Besides... there are other creatures that kill rodents. Why didn’t we domesticate the snake?
Can you imagine how different the world would look? Curling up to binge watch with your boa?
I don’t know about you but I’d rather fight kitty than king cobra for my keyboard.
Considering all the new evidence that’s disproving long-held beliefs, I’d say it’s smart to reckon we’ve assumed wrong this whole time. Which leads me to wonder what else we think we know about cats is false?
Figures. Just like a cat to have constant validation for the “Mysterious” title lined up neatly and laid at its feet… Almost seems orchestrated...
It is said there is a cure for everything in nature, and purr-haps early felines instinctually sensed the symbiotic connection and stuck around to co-exist in a mutually beneficial relationship because, face it, healing your humans injuries in exchange for free shelter and fresh mouse meat sounds like a pretty good deal to me. It could be that humans and cats subconsciously knew the profound medicinal benefit of the purr and formed an essential friendship.
Or maybe cats just felt sorry for the poor, ill-equipped humans with their fur-less bodies they had to cover and lack of defense, and knew there was no way such a fragile species would survive without help so decided to step up and offer their amazingly pawsome purr-services to protect and save the human race.
Ancient Egyptians worshipped cats. I’m not so egotistical that I can’t consider the possibility that our ancestors knew more then than we do now.
It can’t be coincidence that cats purr in the exact frequency thats best for healing our bones and tissue.
The Purr Cure
Ongoing research started in the 1970s confirms heart disease rates are about 40% lower among cat owners. Most recently, Dr. Adnan Qureshi of the Zeenat Qureshi Stroke Research Center concluded that owning a cat significantly reduced the risk of heart disease in at-risk patients and asserted in published reports that cat ownership can be used as an effective form of prevention for patients at risk of heart disease.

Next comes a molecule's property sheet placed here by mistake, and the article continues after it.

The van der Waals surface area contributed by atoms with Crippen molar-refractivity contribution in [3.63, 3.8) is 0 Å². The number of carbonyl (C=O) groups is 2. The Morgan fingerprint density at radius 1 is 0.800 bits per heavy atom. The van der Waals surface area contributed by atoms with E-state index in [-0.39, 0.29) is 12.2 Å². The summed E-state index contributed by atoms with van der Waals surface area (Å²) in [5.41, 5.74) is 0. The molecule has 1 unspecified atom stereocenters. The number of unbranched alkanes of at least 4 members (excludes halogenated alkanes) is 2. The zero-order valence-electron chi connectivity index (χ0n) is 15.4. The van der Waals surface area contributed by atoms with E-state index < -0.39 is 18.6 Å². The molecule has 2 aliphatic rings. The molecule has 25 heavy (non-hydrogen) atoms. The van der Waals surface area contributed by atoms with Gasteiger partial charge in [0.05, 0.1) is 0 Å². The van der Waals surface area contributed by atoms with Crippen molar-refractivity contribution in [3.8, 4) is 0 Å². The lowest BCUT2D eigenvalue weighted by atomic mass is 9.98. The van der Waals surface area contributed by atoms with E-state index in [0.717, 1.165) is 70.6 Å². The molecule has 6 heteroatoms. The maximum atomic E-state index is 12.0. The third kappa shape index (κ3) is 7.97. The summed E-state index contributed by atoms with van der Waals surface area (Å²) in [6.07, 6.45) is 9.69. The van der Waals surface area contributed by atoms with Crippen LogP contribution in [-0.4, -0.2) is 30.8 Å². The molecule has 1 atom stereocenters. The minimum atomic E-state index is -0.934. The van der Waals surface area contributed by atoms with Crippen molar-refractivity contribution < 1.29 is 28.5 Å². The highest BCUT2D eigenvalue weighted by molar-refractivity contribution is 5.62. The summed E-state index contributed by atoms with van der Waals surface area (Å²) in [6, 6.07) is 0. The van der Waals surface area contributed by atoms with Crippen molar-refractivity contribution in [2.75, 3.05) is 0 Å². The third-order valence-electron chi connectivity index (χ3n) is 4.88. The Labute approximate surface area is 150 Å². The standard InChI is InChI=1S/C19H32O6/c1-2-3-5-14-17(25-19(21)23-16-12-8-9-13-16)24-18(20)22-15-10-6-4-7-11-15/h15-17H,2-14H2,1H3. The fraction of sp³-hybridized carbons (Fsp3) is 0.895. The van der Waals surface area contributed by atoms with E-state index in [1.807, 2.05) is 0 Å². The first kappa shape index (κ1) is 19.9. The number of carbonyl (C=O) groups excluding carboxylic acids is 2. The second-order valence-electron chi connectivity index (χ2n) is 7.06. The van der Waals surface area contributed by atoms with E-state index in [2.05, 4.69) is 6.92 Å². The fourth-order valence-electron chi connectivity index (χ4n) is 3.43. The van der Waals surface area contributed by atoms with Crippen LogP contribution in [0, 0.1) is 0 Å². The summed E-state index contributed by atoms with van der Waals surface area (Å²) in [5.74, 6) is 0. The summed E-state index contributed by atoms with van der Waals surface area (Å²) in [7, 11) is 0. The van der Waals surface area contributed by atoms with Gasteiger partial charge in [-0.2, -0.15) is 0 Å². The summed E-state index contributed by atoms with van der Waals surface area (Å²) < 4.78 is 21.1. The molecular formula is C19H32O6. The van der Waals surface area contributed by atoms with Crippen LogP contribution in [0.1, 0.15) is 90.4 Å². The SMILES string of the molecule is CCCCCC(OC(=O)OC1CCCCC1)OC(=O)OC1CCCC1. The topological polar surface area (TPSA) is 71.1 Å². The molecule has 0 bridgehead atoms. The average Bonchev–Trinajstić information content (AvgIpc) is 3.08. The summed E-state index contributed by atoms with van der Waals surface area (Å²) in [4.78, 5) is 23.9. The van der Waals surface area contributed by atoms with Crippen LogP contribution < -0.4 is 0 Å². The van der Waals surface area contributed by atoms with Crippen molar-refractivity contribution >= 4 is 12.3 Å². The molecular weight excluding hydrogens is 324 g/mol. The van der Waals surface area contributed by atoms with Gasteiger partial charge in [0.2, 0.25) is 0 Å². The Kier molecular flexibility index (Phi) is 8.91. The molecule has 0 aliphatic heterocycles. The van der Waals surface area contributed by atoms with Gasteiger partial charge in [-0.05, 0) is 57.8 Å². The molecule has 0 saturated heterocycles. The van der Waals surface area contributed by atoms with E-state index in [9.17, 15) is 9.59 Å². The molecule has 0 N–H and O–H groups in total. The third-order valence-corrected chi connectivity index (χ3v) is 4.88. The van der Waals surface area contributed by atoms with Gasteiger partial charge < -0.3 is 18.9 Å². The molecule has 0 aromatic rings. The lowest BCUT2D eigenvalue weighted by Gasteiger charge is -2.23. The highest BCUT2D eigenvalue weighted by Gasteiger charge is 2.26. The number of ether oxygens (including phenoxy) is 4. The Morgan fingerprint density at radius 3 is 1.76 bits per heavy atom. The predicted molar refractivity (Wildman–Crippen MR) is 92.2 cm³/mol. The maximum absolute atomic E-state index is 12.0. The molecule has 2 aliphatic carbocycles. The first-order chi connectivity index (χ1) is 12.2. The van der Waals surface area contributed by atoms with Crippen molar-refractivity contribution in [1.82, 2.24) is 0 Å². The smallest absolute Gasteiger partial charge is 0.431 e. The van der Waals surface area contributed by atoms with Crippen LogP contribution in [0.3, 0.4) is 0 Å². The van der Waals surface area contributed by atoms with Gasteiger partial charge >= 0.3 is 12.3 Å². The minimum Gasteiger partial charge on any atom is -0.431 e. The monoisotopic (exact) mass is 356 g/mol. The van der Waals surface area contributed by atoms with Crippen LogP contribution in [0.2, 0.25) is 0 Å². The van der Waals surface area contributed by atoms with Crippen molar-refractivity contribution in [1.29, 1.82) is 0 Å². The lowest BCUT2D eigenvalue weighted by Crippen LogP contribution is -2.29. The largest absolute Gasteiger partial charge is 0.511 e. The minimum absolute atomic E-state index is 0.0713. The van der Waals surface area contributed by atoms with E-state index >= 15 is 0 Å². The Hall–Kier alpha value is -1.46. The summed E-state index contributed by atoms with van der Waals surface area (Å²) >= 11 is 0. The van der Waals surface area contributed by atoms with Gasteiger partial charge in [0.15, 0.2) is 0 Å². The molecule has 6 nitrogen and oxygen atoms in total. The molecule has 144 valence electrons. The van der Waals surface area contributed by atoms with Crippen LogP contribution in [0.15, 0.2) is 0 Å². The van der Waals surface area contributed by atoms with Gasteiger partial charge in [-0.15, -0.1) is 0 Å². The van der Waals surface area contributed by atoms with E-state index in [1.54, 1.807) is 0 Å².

Purr vibrations release endorphins and other "feel good" chemicals in the brain, including dopamine, oxytocin, prolactin, and norepinephrine. These healing chemicals induce a blissful meditative state, decrease anxiety and depression, and elevate mood.
Both domestic cats and wild cats purrs produce frequencies of 25 to 150 hertz: the prime frequencies for growing bone and healing fractures, and soft tissue restoration.
In 2009 Dr. Adnan Qureshi of the Zeenat Qureshi Stroke Research Center concluded that cats purring mimics the dhikr, a rhythmic chanting used by Sufis as a healing process in early Islamic hospitals.
Scientist and Dr. Zhonghua Wai Ke Za Zhi found that frequencies between 25 and 50 hertz promote bone strength by 20% and stimulate both the healing of fractures and the speed at which the fractures heal.
Scientist and bio-acoustic authority Elizabeth von Muggenthaler’s research statistics conclude that the frequency of a cat’s purr is optimal for, “muscle, tendon, ligament injuries, joint injury, wound healing, reduction of infection and swelling, pain relief, and relief of chronic pulmonary disease.”
Frequencies for the healing, generation and strengthening muscle, ligaments, tendons and soft tissue lie between 35-100 Hz. All cats have at least 4 sets of strong harmonics in this range. This frequency also aids pulmonary issues and relieves dyspnoea.
Take Two Purrs and Call Me in the Morning
In addition to healing tendons, bones and muscles, the same frequencies of the cat purr provides significant pain relief. Vibrational stimulation between 50-140 Hz is found to relieve 82% of suffering in humans with both acute and chronic pain. Cats have at least 5 sets of strong harmonics at 100Hz.
Russian sports medicine developed a biomechanical stimulation technique which uses mechanical vibration of standardized frequencies based on the frequency of the cat purr to improve bone and tissue healing after injury, increase relaxation of strained muscle structures, improve tendon and muscle stretching ability, and relieve pain while doing so.
In the meantime, why not save the lives, too?
Cats are the only creature that purrs to the frequency of our healing. It could be argued that cats are a “miracle cure”.
Why not- we call pills “miracle” drugs. Although, cats don’t have nasty side effects ;)
But so many cats and kittens are euthanized at shelters every day. Why not save countless lives and use cats in recovery hospitals and physical therapy facilities?
The cat's purr is a valuable healing instrument and natural way to increase strength and speed up the healing process to get you back on your feet faster. And forget pain pills- we have pain purrs! Purring not only benefits the cat, it’s a priceless gift to their human caregivers, too.
So if you ever suffer a cat-astrophe resulting in injury be sure to schedule extra time to snuggle and get cat-atonic with your favorite feline because taking pause with your fur-end with paws is the purr-fect treatment fur what ails you.
Go hug your cat meow.
Originally Published at AuthorCat.com